Styled Habitat’s office in Dubai Design District
JOYCE JARJOURA, ASSOCIATE AT GENSLER With the current shift towards hybrid work, we are all curiously questioning what that means for us. The reality is that most companies have been working in the background for the past year, trying to find the right balance for their employees – [one] which de-blurs the lines between work and our personal lives but brings back culture and community. Since March 2020, research from the Gensler Research Institute has explored how work was evolving during the pandemic, how worker expectations were shifting, and the impact the pandemic was having on the physical workplace. This global research surveyed 15,000 respondents and during our surveys about half of office workers were working from home. One finding that has been highly stable over time and across multiple countries is that most office workers don’t want to make a binary choice between the office or home. Instead, they say they want a hybrid work model of both in-office and remote locations as they look to the future. In addition, all respondents we surveyed reported that the office is still the best place to connect, collaborate and socialise with others. The Middle East is a high-growth market for many companies looking to consolidate back-end development and support teams. There has been a major shift towards employee strategies that focus on workplace experiences and overall wellbeing. Companies are reaching out to their employees and want to understand their expectations to ensure they return to an environment that makes them comfortable; an environment they want to return to. Culture, collaboration and community are at the core of the new workplace experience. Prioritising community and connections makes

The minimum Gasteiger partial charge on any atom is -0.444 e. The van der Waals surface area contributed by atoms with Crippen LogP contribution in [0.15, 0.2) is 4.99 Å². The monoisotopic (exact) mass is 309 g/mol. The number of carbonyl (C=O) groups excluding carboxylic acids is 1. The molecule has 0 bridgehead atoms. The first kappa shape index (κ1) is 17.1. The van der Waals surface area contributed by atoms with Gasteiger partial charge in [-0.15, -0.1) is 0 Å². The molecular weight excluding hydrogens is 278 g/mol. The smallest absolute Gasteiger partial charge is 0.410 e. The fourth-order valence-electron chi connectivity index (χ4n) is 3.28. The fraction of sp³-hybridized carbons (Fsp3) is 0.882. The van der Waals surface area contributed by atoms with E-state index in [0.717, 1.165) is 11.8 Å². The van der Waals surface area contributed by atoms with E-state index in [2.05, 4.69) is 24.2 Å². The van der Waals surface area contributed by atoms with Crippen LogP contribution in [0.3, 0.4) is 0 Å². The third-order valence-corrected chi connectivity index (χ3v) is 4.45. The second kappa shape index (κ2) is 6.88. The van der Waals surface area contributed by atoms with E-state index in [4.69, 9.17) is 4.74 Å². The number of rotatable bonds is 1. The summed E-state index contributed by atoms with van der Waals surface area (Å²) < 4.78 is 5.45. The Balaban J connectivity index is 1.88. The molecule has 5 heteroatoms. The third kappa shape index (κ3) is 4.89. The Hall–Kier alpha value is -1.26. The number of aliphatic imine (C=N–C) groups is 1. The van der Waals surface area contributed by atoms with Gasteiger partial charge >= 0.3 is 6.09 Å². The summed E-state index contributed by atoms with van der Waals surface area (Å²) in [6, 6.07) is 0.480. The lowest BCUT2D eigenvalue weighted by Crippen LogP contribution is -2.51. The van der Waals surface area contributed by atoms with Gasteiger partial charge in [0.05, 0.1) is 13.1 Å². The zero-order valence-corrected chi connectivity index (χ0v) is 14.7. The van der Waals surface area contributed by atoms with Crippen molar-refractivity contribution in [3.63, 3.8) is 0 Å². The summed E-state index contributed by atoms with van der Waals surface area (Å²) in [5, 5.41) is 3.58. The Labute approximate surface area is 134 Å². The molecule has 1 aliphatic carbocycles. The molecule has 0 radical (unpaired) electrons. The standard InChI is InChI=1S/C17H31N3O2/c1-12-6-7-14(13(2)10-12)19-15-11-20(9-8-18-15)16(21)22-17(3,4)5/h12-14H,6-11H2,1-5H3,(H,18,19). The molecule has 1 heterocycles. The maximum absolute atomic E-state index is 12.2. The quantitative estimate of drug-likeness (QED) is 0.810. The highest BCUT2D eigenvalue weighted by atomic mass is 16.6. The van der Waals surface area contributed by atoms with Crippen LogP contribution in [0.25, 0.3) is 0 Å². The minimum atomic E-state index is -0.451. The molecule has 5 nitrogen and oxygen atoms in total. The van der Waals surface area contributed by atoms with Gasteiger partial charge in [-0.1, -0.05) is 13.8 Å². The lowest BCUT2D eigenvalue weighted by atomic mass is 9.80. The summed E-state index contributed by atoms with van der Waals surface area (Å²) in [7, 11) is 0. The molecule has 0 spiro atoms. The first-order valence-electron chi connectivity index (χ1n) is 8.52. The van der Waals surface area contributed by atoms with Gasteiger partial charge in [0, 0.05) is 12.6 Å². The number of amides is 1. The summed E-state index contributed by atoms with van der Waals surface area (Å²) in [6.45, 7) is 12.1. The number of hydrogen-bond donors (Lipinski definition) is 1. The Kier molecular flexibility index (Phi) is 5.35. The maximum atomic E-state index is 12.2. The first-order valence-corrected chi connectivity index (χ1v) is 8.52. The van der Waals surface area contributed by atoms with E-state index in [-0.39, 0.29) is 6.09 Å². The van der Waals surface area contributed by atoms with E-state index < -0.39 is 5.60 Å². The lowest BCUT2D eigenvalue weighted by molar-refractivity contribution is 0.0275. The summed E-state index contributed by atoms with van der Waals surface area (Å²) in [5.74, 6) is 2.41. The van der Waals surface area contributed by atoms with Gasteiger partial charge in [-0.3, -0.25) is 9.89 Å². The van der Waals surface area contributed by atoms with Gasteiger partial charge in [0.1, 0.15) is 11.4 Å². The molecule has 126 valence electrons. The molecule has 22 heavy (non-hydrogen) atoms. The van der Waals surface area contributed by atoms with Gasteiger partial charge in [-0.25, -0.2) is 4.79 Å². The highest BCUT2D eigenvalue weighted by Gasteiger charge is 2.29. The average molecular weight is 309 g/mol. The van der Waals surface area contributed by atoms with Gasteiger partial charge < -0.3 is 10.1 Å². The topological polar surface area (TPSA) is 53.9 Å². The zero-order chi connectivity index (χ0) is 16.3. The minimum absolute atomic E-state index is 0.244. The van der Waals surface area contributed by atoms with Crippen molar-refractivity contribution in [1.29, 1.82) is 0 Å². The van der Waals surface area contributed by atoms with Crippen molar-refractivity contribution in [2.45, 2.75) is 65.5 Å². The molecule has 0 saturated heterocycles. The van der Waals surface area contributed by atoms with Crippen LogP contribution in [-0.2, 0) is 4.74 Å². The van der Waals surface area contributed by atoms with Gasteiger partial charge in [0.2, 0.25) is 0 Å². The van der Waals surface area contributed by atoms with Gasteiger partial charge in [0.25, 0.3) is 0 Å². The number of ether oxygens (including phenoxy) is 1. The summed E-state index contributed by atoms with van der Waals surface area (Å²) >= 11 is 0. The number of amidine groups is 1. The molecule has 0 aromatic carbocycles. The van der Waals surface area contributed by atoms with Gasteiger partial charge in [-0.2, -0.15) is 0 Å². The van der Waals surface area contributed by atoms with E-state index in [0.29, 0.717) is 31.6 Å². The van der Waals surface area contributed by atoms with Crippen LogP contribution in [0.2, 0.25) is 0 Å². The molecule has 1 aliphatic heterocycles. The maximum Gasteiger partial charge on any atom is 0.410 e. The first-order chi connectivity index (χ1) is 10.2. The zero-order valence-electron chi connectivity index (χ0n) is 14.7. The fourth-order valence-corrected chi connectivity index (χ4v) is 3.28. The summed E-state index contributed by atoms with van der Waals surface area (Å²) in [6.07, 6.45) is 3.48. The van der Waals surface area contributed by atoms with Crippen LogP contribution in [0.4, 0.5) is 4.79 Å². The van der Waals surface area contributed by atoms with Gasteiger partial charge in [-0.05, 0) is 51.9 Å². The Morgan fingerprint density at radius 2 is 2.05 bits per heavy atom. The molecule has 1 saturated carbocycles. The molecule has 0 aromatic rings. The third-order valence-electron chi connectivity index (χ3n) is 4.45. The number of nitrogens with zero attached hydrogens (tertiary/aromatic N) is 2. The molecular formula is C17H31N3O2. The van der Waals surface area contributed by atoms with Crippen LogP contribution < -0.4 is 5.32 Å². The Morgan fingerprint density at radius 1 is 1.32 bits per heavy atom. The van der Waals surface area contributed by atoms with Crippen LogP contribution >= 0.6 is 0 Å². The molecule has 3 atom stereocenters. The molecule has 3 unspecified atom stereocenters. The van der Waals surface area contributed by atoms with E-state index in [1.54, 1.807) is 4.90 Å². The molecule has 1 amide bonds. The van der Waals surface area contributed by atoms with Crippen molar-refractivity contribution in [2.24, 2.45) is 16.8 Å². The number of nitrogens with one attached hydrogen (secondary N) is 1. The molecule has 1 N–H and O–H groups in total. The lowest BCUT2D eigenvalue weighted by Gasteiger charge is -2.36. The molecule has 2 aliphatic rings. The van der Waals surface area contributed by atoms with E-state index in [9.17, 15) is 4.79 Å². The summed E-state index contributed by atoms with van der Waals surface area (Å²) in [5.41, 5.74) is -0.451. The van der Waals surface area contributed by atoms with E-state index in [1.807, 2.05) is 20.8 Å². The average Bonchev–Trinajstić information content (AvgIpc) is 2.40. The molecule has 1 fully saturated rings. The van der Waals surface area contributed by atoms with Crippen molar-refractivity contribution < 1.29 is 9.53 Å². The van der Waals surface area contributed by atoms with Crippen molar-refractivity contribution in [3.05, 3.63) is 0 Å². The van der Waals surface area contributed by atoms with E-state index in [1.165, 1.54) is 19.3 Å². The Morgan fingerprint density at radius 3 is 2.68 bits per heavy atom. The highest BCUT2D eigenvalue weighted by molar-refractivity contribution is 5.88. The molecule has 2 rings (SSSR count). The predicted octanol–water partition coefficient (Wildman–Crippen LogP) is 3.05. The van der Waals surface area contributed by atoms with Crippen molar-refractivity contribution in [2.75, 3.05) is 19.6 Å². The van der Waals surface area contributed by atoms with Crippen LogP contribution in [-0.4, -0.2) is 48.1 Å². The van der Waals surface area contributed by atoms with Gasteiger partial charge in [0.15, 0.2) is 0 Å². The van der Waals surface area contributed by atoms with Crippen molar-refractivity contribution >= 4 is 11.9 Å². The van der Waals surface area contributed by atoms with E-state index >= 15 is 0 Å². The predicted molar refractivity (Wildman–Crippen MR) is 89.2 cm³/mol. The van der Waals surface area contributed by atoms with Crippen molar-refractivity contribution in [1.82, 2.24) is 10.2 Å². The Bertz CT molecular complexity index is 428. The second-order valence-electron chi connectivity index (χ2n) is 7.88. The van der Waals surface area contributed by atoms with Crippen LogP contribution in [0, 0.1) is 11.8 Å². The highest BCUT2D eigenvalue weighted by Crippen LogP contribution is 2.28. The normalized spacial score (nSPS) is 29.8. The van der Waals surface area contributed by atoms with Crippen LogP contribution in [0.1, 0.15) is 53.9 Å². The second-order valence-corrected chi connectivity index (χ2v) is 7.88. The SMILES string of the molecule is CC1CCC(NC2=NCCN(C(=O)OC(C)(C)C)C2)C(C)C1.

for a more interesting experience and, more importantly, it’s a mindset we can carry with us as we continue to explore what it means to ‘work from anywhere’. There is no ‘one size fits all’, but there is a common thread emerging and that is this: the workplace is becoming a destination. There is a mindset shift towards a ‘work from anywhere’ culture. New work typologies have emerged which encourage [the] multifunctional, organic use of spaces. The workplace transforms into one hub which encourages social interactions, team meetings, coffee breaks with colleagues and quiet moments, and does not force a delineation between “this is where I do X” and “this is where I do Y”. The post-pandemic workplace must consider choice and flexibility for all user profiles, promoting an inclusive culture as there is no ‘average user’. As flexibility and adaptability within our new workplaces become crucial elements of a great experience, the seamless integration of technology is more important than ever. Technology bridges the gap between people and their workplace. As some employees come into the office to simply use technology they do not have at home, others will want to have a more immersive experience within their workplace, merging together virtual and in-person collaboration. Defining a plan for technology integration is key to a successful employee experience, whether it be a complete digital ecosystem or a quick way to connect to a meeting room. One thing is for sure: the pandemic has encouraged new forms of non-traditional work and collaboration, which has forced everyone to adapt. As we emerge, rebuilding our sense of community and belonging is vital to cultivating a culture around change.
THE INNOVATORS ISSUE Gensler’s Dubai office in Alserkal Avenue